Project Area A

Discovery of Chemical Mediators and their Targets

Partners in this area have the task to discover chemical mediators that function specifically in a community context. Obviously, single species of unicellular organisms such as bacteria and microalgae communicate by using quorum-sensing type chemicals as well as pheromones. We also know that allelochemicals released in the presence of, e.g. a co-cultivation partner can enable the producer to perform better. However, mediators that affect the entire consortia and that are released in consortium-specific situations are poorly understood, especially at a chemical level. Project area A now aims to discover and elucidate metabolites and their corresponding genes that act specifically in communities.

Project area A aims to elucidate the chemical mediators affecting multipartner interactions.
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Project A01

Thallusin Function, Homeostasis, and Metabolism in Cross-kingdom Interactions of Ulva (Chlorophyta) and its Associated Bacteria

The project aims to understand the chemical-mediated cross-kingdom interactions between the marine green algae Ulva mutabilis and the associated bacteria. The bacteria release morphogens such as Thallusin which induce various algal developmental processes. Thallusin derivatives will be synthesized to investigate their quantitative structure-activity relationships and to localize thallusin by imaging techniques in Ulva. The goal is to identify the key genes and metabolites by comparative transcriptome and metabolome analysis in thallusin homeostasis. Hereby, the project also focuses on the importance of thallusin for economically relevant algal aquaculture.

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Project A02

Secondary Metabolite Mediated Control of Chlamydomonas spp. in Microbial Communities

Albeit microalgae are key contributors to global carbon fixation, their interactions with other microbes in terrestrial and marine ecosystems are barely known. We found that the soil bacterium Pseudomonas protegens arrests the growth of the green soil alga Chlamydomonas reinhardtii, deflagellates it and alters its morphology by using an arsenal of bacterial chemical weapons; the most potent toxins are a cyclic lipopep-tide and a polyyne. We also identified abiotic and biotic factors shaping this interaction. We now aim to further study the involved regulatory mechanisms and to compare those with a marine Chlamydomonas- based model system. This knowledge is relevant for primary production and for the control of algal blooms.

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Project A03

Characterization of Novel Biomolecules Establishing Mutualistic Interactions with Roots of Arabidopsis and Nicotiana Species


The root-colonizing fungi Piriformospora indica (Pi) und Mortierella hyalina (Mh) promote the fitness of plants. We study perception and early Ca2+-dependent signaling steps in Arabidopsis roots which are induced by the chemical mediators cellotriose from Pi, short-chain cello-oligomers, and a furan from Mh, which inform the plants about changes in their cell walls and the rhizosphere. Furthermore, the role of a S-containing volatile released by Mh and of a N2-fixing bacterium in Mh will be studied in the tripartite plant-fungus-bacterium interaction.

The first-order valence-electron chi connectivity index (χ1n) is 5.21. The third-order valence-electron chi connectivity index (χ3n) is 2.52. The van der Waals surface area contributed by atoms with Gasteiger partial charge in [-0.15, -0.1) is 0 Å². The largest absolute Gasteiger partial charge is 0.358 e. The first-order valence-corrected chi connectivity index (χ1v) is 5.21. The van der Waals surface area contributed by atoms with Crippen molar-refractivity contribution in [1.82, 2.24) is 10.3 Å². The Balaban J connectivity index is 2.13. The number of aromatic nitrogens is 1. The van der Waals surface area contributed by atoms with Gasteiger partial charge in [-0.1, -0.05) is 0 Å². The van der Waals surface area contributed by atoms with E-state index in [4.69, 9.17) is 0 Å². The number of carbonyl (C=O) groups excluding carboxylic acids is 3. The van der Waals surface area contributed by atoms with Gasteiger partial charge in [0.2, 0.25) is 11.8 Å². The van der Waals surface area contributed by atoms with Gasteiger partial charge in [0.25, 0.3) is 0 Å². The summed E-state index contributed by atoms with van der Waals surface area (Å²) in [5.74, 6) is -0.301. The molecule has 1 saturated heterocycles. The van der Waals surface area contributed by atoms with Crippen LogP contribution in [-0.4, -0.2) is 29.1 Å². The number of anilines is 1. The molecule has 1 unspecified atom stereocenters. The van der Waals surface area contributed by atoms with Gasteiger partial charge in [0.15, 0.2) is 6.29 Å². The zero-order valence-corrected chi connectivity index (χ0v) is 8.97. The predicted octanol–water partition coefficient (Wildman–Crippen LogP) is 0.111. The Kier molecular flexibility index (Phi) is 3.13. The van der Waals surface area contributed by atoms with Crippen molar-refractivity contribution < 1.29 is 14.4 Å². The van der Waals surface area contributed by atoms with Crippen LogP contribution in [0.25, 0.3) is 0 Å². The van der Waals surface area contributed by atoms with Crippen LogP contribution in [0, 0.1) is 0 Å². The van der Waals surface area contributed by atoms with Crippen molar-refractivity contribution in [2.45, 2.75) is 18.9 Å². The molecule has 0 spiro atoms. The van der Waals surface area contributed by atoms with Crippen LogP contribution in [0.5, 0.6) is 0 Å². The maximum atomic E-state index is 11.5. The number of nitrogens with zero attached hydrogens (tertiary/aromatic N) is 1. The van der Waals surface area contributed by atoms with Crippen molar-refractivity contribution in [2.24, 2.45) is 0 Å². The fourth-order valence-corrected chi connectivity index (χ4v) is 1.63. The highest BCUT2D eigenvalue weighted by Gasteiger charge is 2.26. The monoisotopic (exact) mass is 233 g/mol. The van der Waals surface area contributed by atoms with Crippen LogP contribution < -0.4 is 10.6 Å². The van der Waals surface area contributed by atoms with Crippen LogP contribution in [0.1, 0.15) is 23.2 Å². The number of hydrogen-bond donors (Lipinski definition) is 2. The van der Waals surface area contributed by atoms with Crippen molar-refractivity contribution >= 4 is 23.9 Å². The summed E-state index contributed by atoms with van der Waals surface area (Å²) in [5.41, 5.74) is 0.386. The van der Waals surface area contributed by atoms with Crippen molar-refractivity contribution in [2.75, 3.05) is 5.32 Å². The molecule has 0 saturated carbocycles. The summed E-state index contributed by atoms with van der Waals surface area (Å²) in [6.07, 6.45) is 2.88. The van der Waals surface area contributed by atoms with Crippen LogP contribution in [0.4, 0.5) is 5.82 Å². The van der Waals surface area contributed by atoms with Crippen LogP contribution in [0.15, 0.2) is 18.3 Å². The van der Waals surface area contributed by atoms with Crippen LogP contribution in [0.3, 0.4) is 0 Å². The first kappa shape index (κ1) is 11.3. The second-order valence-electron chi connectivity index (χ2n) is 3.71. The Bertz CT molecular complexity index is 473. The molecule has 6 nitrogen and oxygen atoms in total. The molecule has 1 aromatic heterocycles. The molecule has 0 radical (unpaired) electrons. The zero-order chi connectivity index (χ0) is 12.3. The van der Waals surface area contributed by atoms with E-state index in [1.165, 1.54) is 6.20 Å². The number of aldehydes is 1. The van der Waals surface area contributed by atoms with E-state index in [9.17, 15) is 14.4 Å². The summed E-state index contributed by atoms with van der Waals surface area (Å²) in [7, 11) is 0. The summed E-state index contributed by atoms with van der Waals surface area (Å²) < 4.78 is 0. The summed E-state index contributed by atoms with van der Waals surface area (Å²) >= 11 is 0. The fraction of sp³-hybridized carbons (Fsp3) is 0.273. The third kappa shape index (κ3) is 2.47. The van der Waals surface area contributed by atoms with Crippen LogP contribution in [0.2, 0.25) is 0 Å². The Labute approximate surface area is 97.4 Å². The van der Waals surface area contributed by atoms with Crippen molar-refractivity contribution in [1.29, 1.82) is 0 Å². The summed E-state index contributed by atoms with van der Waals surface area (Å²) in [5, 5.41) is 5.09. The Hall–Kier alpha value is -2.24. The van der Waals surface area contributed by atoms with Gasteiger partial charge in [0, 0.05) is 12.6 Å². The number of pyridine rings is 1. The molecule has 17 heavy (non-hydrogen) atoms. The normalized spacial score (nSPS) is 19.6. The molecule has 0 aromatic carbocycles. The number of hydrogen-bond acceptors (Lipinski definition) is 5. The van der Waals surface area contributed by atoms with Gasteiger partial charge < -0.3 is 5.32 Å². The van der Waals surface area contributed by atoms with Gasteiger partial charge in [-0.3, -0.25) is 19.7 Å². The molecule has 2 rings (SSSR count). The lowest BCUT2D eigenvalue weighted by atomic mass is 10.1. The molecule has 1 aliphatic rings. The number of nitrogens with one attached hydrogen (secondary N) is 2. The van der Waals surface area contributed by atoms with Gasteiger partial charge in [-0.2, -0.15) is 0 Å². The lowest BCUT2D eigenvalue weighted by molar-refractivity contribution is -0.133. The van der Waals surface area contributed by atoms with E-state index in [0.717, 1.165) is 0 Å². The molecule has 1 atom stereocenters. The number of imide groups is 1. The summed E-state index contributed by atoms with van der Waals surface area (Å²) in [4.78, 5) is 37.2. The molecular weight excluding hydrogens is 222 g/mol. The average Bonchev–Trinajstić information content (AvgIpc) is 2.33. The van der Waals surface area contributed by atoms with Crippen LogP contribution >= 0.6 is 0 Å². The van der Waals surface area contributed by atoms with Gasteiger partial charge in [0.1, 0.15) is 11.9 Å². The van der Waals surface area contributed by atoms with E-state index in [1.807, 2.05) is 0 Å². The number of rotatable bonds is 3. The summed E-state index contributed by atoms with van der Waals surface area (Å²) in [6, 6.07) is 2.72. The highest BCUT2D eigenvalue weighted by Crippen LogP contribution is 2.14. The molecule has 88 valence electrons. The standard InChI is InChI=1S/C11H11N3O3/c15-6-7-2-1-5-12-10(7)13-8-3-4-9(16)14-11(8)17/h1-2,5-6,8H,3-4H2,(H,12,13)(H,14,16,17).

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Project A04

Role of Lipid Mediators in Complex Host Cell-Microbe Interactions


We investigate how functionally different M1 and M2 macrophage phenotypes communicate with each other to combat microbial infections and to restore tissue homeostasis in the host. We focus on lipid mediators as signal molecules that are formed by microbial exotoxins in macrophages and thus control phagocytes and other immune cells in the defense against infection. We evaluate if the targeted manipulation of lipid mediators with active ingredients, especially natural products from other organisms, can be used to modulate cellular host functions in such a way that microbial infections are effectively combated and that homeostasis is restored.

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Project A06

Isolation, Characterization and Functional Analysis of Novel Biomolecules from the Mutualistic Food Fungus and Associated Microbes of Fungus-Growing Termites


This project analyses the biochemical and natural product repertoire of Termitomyces the fungal cultivar of the farming termite Macrotermes natalensis to elucidate (a) which terpenoids might serve as cross-kingdom communication signals within the complex multipartite symbiosis, and (b) which oxidative degradation mechanisms are employed by Termitomyces to fend of predators or parasites and detoxify plant metabolites. This CRC project will unravel the general mechanisms that allowed the termite-fungus symbiosis to remain stable over millions of years and by this will provide unique insights into sustainability of monocultures.

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Project A07

Planctomycetal Chemical Mediators Shaping Aquatic Phototrophic Communities


Aquatic phototrophic communities, consisting of algae and their associated bacteria, are responsible for most of the global oxygen production and nearly half of the global carbon fixation. Chemical mediators play crucial, but poorly understood roles, in establishing and maintaining these communities. While focusing on the abundant Planctomycetes bacteria, we identified the first chemical mediator from this phylum. Here, we will investigate how this mediator affects the formation of the bacterial community around it. In addition, we will uncover novel chemical mediators from Planctomycetes relevant in other phototrophic aquatic communities and thereby provide deeper understanding about the algal microbiome.

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